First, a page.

Comments are pouring in from the public on the Upper Lillooet hydro project and like many similar initiatives the feedback is largely negative.
Comments on the Upper Lillooet project run a gamut of subjects from the aesthetic value of Keyhole Falls, a large waterfall whose flows could be reduced as a result of the project, as well as impacts on fish and wildlife habitat in the vicinity of the three facilities that could be built as part of the cluster.
B.C.'s Environmental Assessment Office is gathering comments as part of a review that all proposed hydro projects must undergo in order to ensure they are developed in a sustainable manner.
Jayson Faulkner, a longtime Whistler resident and head of a committee that's looking into a hiking trail around the Spearhead Traverse, wrote on Dec. 13 that Whistler's success depends on its ability to have adjacent areas of "unspoiled, non-industrial backcountry."
"This tourism resort which generates hundreds of millions of dollars and thousands of jobs in the region, year after year after year, can only do so if it has the ongoing ability to attract people from around the world to see the environs in which it is situated," he wrote.
Meanwhile Jeanette Helmer, co-owner of Helmer's Organic Farm in the Pemberton Meadows, wrote that she wants to see a study showing the impacts of "dewatering streams and rivers," as well as impacts on fish, invertebrates and wildlife from development of run-of-river projects.
Speaking in an interview last Thursday, she said her concerns about the Upper Lillooet are similar to the ones she holds about independent power producers more broadly.
"It's such a beautiful part of the valley," Helmer said. "We were just talking to one of the old timers and he was talking about all the fish that spawn up there, below Keyhole Falls. Everybody that I've talked to seems to admit that if you take water out of a river for miles, then put it back in, the river is affected, the river level changes and the nutrient quality of the water is affected."
Richard Blanchet, vice-president, western region for hydroelectric energy for Innergex, one of two companies behind the Upper Lillooet project, said in an interview that the proponents are doing a number of studies that assess Keyhole Falls at different flows, and that based on those studies the company will be able to demonstrate the impacts of flow restriction in the falls.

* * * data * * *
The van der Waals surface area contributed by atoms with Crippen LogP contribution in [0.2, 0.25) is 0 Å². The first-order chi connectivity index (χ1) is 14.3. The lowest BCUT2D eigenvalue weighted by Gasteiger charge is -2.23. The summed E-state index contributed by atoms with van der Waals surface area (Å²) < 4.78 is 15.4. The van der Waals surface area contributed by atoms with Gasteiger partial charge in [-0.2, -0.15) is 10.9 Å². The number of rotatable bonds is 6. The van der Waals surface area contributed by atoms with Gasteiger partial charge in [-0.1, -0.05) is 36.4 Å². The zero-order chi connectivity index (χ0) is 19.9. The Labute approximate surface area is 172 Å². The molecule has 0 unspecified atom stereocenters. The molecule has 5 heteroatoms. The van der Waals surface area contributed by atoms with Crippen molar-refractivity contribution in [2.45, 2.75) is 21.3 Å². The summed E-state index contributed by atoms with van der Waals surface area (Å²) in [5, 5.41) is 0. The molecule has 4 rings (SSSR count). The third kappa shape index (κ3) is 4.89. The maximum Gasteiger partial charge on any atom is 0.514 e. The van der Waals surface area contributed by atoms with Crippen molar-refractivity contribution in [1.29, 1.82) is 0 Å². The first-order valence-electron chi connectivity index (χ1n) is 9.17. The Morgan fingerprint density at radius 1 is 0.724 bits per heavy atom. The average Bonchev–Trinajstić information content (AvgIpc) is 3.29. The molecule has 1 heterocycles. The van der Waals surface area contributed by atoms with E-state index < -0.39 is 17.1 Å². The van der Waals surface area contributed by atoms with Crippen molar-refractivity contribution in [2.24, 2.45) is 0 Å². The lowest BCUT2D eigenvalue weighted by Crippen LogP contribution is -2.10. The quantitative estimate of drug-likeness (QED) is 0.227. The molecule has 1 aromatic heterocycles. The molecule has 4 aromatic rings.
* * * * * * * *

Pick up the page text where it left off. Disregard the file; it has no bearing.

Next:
"We are going at different times of the year, looking at different flows," he said. "Really reading the flows and really trying to assess what will be the visual impact on the falls."
As far as impacts on fish and wildlife habitat, because the cluster is planned for a fish-bearing river, the environmental assessment has also triggered a review by the Canadian Environmental Assessment Agency, which includes a referral to Fisheries Canada.
The public comment period is a key part of the process. Comments gathered by the EAO are reviewed and considered by staff before figuring out ways to re-design or change a project in response to concerns raised.
People are asked not to be too broad or partisan in their submissions or else staff will not be able to give much consideration to such comments.
Run-of-river projects are often assailed with negative comments during environmental assessments. Feedback submitted to the EAO is often uniformly against private run-of-river projects, with members of the public remarking that the provincial government is "privatizing" B.C. rivers by allowing private companies to develop projects whose electricity is then sold to BC Hydro.
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